This is a five story building located mid-block between Washington Street and Yesler Way on the west side of First Avenue South. It is located between the Maynard Building by Albert Wickersham to the south and the First Avenue elevation of the Schwabacher Building to the north. Its only street facing elevation faces First Avenue South. Its façade is divided into five bays until the fifth floor and is clad in red brick with stone trim. The composition of the façade is symmetrical, with a prominent central portal at the ground floor. This has a wide archway and distorted classical elements, including a broken pediment with scrolls and griffins to each side of a mysterious urn-shape, set on piers of rusticated stone. To each side of the portal are clerestoried storefronts, with a metal cornice overhead. The central bay, slightly recessed, continues up the building for three floors, with rectangular openings, inset with a triad of three double-hung windows, each surmounted by a stone lintel. At the top and fifth level is a large semi-circular window, decorated at its perimeter with circular panes along the arch and with rectangular lites along the base. This window is then topped by a remarkable cornice with repeated brackets that runs the length of the façade and features a woman’s head, set between the names “TERRY” and “DENNY.” The other bays, also slightly recessed from the second to the fourth levels, each have three individual rectangular openings, also surmounted by a continuous stone lintel. At the fourth level, however, each stone lintel has a segmental arch shape. Ornamental terra cotta panels occur typically at the spandrels separating the second from the third floor and the third floor from the fourth floor and also in the spandrel below the central semi-circular window. At the top level, the bays are not differentiated; the windows to each side of the central bay are single arched windows, with decorated terra cotta keystone shapes and raised bands that follow the shape of the arched window below.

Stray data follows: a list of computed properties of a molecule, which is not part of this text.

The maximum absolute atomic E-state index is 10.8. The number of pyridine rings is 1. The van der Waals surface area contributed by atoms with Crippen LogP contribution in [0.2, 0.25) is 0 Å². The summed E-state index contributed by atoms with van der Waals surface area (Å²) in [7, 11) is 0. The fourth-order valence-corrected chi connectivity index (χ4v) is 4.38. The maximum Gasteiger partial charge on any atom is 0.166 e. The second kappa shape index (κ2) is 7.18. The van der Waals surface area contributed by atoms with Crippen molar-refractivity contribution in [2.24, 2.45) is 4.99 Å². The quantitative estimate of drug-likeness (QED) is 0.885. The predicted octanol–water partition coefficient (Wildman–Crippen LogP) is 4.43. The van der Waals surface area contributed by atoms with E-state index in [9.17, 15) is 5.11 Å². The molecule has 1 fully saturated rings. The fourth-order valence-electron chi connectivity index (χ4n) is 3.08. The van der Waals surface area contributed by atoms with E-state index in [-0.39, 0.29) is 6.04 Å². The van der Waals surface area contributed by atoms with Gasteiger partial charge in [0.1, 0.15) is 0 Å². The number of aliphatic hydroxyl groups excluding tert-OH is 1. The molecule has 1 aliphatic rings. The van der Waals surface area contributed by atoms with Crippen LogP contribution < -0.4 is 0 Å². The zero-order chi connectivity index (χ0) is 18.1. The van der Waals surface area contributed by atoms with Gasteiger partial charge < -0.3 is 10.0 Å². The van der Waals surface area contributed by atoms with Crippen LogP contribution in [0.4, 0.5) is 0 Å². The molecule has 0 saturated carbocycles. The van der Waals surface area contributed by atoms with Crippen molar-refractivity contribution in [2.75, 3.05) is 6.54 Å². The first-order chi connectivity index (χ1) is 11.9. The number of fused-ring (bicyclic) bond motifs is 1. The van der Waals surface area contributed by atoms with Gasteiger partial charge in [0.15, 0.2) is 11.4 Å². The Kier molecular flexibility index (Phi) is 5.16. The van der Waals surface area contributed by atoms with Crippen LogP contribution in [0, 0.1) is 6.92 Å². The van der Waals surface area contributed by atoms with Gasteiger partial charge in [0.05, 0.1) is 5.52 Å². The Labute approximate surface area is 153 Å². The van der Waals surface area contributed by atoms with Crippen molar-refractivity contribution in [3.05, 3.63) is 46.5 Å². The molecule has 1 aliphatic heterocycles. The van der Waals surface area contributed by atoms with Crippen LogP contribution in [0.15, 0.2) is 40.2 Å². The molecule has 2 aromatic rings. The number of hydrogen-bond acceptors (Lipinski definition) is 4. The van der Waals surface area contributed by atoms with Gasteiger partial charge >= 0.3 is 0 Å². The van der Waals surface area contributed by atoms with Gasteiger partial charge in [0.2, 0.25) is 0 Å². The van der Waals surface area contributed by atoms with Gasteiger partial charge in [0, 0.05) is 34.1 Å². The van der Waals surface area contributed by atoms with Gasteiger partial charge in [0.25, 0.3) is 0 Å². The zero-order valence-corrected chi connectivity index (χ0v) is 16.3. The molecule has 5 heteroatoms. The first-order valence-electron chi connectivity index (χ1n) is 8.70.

Detail for 109 1st AVE / Parcel ID 5247800041 / Inv #

Status: Yes - Inventory
Classication: Building District Status: NR, LR
Cladding(s): Brick, Stone, Terra cotta Foundation(s): Concrete - Poured
Roof Type(s): Flat with Parapet Roof Material(s): Asphalt/Composition
Building Type: Domestic - Hotel Plan: Rectangular
Structural System: Masonry - Unreinforced No. of Stories: five
Unit Theme(s): Architecture/Landscape Architecture, Commerce
Storefront: Moderate
Changes to Plan: Intact
Changes to Windows: Intact
Changes to Original Cladding: Intact
Major Bibliographic References
Ochsner, Jeffrey and Dennis Andersen. Distant Corner: Seattle Architects and The Legacy of H. H. Richardson. Seattle and London: University of Washington Press, 2004.
"The Northern Hotel – ‘It had personality.’ ” In “Pictorial,” The Seattle Times, 16 April 1972.

Photo collection for 109 1st AVE / Parcel ID 5247800041 / Inv #

Photo taken Jul 21, 2004

Photo taken May 24, 2004